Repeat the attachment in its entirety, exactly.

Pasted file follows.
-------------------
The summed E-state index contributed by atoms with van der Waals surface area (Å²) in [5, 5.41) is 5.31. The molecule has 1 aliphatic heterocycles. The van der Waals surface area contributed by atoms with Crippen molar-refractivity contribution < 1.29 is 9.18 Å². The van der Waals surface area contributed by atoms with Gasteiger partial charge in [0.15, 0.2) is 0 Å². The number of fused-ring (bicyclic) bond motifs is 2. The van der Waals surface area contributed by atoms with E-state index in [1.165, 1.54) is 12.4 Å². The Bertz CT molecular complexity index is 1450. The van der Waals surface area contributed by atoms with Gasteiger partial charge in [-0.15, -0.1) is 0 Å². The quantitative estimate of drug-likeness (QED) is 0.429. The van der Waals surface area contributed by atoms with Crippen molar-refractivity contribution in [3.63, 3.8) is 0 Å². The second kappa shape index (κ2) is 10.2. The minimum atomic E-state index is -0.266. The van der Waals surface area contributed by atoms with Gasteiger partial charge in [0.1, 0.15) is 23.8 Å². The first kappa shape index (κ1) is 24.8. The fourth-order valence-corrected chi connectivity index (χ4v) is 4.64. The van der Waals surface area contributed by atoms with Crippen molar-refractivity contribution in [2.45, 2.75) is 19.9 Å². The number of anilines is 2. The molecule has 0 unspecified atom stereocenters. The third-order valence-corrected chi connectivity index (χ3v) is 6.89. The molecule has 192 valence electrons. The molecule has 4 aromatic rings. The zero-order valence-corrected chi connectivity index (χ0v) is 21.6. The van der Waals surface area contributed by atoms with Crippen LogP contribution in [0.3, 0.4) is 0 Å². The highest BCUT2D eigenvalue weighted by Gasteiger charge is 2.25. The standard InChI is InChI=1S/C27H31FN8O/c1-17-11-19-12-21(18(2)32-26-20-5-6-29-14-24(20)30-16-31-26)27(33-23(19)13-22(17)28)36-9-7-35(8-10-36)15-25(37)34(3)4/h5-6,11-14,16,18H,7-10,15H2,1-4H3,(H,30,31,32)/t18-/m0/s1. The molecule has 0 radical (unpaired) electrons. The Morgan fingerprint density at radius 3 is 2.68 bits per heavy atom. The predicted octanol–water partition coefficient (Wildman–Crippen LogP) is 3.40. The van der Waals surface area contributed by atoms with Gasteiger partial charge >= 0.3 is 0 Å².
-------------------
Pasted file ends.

The summed E-state index contributed by atoms with van der Waals surface area (Å²) in [5, 5.41) is 5.31. The molecule has 1 aliphatic heterocycles. The van der Waals surface area contributed by atoms with Crippen molar-refractivity contribution < 1.29 is 9.18 Å². The van der Waals surface area contributed by atoms with Gasteiger partial charge in [0.15, 0.2) is 0 Å². The number of fused-ring (bicyclic) bond motifs is 2. The van der Waals surface area contributed by atoms with E-state index in [1.165, 1.54) is 12.4 Å². The Bertz CT molecular complexity index is 1450. The van der Waals surface area contributed by atoms with Gasteiger partial charge in [-0.15, -0.1) is 0 Å². The quantitative estimate of drug-likeness (QED) is 0.429. The van der Waals surface area contributed by atoms with Crippen molar-refractivity contribution in [3.63, 3.8) is 0 Å². The second kappa shape index (κ2) is 10.2. The minimum atomic E-state index is -0.266. The van der Waals surface area contributed by atoms with Gasteiger partial charge in [0.1, 0.15) is 23.8 Å². The first kappa shape index (κ1) is 24.8. The fourth-order valence-corrected chi connectivity index (χ4v) is 4.64. The van der Waals surface area contributed by atoms with Crippen molar-refractivity contribution in [2.45, 2.75) is 19.9 Å². The number of anilines is 2. The molecule has 0 unspecified atom stereocenters. The third-order valence-corrected chi connectivity index (χ3v) is 6.89. The molecule has 192 valence electrons. The molecule has 4 aromatic rings. The zero-order valence-corrected chi connectivity index (χ0v) is 21.6. The van der Waals surface area contributed by atoms with Crippen LogP contribution in [0.3, 0.4) is 0 Å². The highest BCUT2D eigenvalue weighted by Gasteiger charge is 2.25. The standard InChI is InChI=1S/C27H31FN8O/c1-17-11-19-12-21(18(2)32-26-20-5-6-29-14-24(20)30-16-31-26)27(33-23(19)13-22(17)28)36-9-7-35(8-10-36)15-25(37)34(3)4/h5-6,11-14,16,18H,7-10,15H2,1-4H3,(H,30,31,32)/t18-/m0/s1. The molecule has 0 radical (unpaired) electrons. The Morgan fingerprint density at radius 3 is 2.68 bits per heavy atom. The predicted octanol–water partition coefficient (Wildman–Crippen LogP) is 3.40. The van der Waals surface area contributed by atoms with Gasteiger partial charge >= 0.3 is 0 Å².